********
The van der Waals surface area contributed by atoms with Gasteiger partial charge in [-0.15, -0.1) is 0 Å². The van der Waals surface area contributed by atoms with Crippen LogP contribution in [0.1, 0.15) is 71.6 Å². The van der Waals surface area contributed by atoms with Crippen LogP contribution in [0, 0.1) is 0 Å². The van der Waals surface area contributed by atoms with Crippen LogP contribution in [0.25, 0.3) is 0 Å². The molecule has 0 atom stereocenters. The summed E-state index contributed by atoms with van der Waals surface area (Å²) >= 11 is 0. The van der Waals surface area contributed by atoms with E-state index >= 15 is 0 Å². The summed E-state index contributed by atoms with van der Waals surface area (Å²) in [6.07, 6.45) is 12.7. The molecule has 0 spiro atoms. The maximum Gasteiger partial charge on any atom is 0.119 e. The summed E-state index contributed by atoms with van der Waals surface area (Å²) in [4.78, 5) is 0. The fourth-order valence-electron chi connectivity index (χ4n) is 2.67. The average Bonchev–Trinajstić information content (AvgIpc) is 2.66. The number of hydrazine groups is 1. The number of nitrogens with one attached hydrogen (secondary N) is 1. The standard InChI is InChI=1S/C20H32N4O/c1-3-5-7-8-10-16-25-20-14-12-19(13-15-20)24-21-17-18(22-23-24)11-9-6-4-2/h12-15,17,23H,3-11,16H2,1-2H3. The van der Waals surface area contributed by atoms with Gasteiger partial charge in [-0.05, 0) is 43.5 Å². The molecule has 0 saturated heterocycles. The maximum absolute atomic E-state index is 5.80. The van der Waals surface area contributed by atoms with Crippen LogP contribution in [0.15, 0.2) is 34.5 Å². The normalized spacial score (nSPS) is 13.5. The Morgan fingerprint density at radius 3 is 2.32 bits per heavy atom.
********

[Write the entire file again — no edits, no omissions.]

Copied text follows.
The van der Waals surface area contributed by atoms with Gasteiger partial charge in [-0.15, -0.1) is 0 Å². The van der Waals surface area contributed by atoms with Crippen LogP contribution in [0.1, 0.15) is 71.6 Å². The van der Waals surface area contributed by atoms with Crippen LogP contribution in [0, 0.1) is 0 Å². The van der Waals surface area contributed by atoms with Crippen LogP contribution in [0.25, 0.3) is 0 Å². The molecule has 0 atom stereocenters. The summed E-state index contributed by atoms with van der Waals surface area (Å²) >= 11 is 0. The van der Waals surface area contributed by atoms with E-state index >= 15 is 0 Å². The summed E-state index contributed by atoms with van der Waals surface area (Å²) in [6.07, 6.45) is 12.7. The molecule has 0 spiro atoms. The maximum Gasteiger partial charge on any atom is 0.119 e. The summed E-state index contributed by atoms with van der Waals surface area (Å²) in [4.78, 5) is 0. The fourth-order valence-electron chi connectivity index (χ4n) is 2.67. The average Bonchev–Trinajstić information content (AvgIpc) is 2.66. The number of hydrazine groups is 1. The number of nitrogens with one attached hydrogen (secondary N) is 1. The standard InChI is InChI=1S/C20H32N4O/c1-3-5-7-8-10-16-25-20-14-12-19(13-15-20)24-21-17-18(22-23-24)11-9-6-4-2/h12-15,17,23H,3-11,16H2,1-2H3. The van der Waals surface area contributed by atoms with Gasteiger partial charge in [-0.05, 0) is 43.5 Å². The molecule has 0 saturated heterocycles. The maximum absolute atomic E-state index is 5.80. The van der Waals surface area contributed by atoms with Crippen LogP contribution in [0.15, 0.2) is 34.5 Å². The normalized spacial score (nSPS) is 13.5. The Morgan fingerprint density at radius 3 is 2.32 bits per heavy atom.